A theory for cerebral neocortex

@article{Marr1970ATF,
  title={A theory for cerebral neocortex},
  author={D. Marr},
  journal={Proceedings of the Royal Society of London. Series B. Biological Sciences},
  year={1970},
  volume={176},
  pages={161 - 234}
}
  • D. Marr
  • Published 3 November 1970
  • Biology
  • Proceedings of the Royal Society of London. Series B. Biological Sciences
It is proposed that the learning of many tasks by the cerebrum is based on using a very few fundamental techniques for organizing information. It is argued that this is made possible by the prevalence in the world of a particular kind of redundancy, which is characterized by a ‘Fundamental Hypothesis’. This hypothesisis used to found a theory of the basic operations which, it is proposed, are carried out by the cerebral neocortex. They involve the use of past experience to form so-called… 

David Marr: A Theory for Cerebral Neocortex

This paper is an important contribution to the understanding of the visual system, it contains a part of those ideas which have become the commonly accepted basis of current research. Although some

Marr's Theory of the Neocortex as a Self-Organizing Neural Network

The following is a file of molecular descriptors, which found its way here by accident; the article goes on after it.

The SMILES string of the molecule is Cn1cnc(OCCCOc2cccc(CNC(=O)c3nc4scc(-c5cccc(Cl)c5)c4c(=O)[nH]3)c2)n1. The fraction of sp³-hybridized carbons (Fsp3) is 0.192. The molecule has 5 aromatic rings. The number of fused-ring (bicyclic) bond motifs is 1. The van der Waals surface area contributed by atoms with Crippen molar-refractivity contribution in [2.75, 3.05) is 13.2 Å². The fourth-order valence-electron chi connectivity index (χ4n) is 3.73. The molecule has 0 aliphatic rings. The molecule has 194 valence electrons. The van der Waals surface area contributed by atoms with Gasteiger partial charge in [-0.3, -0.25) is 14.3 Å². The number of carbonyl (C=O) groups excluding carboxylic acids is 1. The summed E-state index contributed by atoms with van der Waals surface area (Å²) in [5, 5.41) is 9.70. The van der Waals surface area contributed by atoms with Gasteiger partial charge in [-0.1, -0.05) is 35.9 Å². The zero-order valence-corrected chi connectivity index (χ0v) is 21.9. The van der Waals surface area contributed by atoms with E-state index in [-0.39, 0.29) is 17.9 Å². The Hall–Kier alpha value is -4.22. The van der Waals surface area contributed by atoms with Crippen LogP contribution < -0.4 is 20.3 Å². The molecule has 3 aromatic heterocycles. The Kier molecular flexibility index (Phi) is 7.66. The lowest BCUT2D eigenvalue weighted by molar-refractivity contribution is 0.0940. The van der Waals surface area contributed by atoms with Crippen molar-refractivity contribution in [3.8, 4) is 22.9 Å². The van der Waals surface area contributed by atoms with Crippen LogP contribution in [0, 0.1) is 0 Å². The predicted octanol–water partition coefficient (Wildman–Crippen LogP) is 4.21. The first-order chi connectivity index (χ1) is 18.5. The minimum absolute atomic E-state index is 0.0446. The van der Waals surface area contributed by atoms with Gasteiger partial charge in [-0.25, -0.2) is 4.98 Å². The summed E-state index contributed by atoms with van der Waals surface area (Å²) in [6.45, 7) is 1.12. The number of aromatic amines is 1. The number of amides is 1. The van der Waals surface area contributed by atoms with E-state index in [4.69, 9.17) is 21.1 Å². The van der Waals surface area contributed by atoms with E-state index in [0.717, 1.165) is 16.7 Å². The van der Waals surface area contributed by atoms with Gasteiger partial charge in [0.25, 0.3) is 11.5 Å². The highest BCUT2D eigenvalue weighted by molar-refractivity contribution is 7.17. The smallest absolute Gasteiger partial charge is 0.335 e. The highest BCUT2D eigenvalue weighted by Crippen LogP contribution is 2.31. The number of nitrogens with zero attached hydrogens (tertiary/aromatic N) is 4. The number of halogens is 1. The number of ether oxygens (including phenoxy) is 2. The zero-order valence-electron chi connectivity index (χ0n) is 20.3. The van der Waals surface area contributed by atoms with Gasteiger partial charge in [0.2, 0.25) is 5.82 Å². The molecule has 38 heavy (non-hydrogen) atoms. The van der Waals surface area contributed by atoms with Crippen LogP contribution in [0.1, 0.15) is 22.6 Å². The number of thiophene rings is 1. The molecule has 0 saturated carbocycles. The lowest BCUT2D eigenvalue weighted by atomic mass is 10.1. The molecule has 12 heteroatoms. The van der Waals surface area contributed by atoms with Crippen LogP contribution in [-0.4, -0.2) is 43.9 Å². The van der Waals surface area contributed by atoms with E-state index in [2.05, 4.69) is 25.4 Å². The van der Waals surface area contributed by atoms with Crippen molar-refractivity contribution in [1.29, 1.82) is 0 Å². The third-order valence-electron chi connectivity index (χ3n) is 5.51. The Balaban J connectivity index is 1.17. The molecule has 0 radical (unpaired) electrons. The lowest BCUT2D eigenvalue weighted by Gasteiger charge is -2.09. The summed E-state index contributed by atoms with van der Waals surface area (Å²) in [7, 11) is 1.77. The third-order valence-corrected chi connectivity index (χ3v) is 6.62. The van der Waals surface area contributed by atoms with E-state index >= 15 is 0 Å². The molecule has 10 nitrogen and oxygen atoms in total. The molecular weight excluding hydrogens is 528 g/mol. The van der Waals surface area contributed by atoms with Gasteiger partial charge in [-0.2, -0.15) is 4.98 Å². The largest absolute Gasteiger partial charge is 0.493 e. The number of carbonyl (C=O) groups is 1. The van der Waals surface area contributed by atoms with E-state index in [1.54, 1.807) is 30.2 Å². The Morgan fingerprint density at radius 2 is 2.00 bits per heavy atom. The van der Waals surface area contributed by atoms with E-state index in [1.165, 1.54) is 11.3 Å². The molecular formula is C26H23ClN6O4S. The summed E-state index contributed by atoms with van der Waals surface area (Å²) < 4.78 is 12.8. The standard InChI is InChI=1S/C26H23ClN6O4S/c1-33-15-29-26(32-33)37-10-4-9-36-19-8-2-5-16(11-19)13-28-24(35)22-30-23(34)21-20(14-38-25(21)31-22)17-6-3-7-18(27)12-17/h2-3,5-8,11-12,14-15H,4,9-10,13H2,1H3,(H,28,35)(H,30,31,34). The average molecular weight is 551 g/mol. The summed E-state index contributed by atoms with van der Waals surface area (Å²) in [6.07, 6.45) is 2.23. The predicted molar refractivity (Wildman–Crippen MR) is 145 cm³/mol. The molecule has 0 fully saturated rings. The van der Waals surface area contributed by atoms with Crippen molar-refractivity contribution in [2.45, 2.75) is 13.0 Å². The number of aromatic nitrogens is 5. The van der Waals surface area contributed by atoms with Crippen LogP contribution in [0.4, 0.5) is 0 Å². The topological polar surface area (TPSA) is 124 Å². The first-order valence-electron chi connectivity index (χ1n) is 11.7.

Analysis of Marr's proposal for the functioning of the neocortex, together with results from computer simulations of different types of competitive learning mechanisms, suggests the presynaptic mechanism is best known in the computational neuroscience literature and may be a more suitable mechanism of competitiveLearning than those normally considered.

Simple memory: a theory for archicortex.

  • D. Marr
  • Biology
    Philosophical transactions of the Royal Society of London. Series B, Biological sciences
  • 1971
It is shown that rather general numerical constraints roughly determine the dimensions of memorizing models for the mammalian brain, and from these is derived a general model for archicortex.

The search of “canonical” explanations for the cerebral cortex

  • A. Plebe
  • Biology
    History and philosophy of the life sciences
  • 2018
The purpose of this paper is to analyze the search for canonical explanations over the past 40 years, discussing the theoretical frameworks informing this research, and highlighting a bias that has limited the success of this research project, that of overlooking the dimension of cortical development.

Hocus-Socus: An Error Catastrophe for Complex Hebbian Learning Implies Neocortical Proofreading

It is reported that in single model neurons learning from hocs fails, and defaults to socs, if nonlinear Hebbian rules are not sufficiently connection-specific, and would undermine biological connectionism.

A model of visual development

A model based on the evidence is proposed that will explain some aspects of the developmental process in the visual cortex that can be altered by visual experiences during a certain period at an early age.

Constraints on the nature of the neural representation of the visual world

Understanding the perception of all but the most impoverished and artificial scenes presents a different (and likely far greater) kind of challenge than understanding face recognition, reading, or

The development of topography in the visual cortex: a review of models.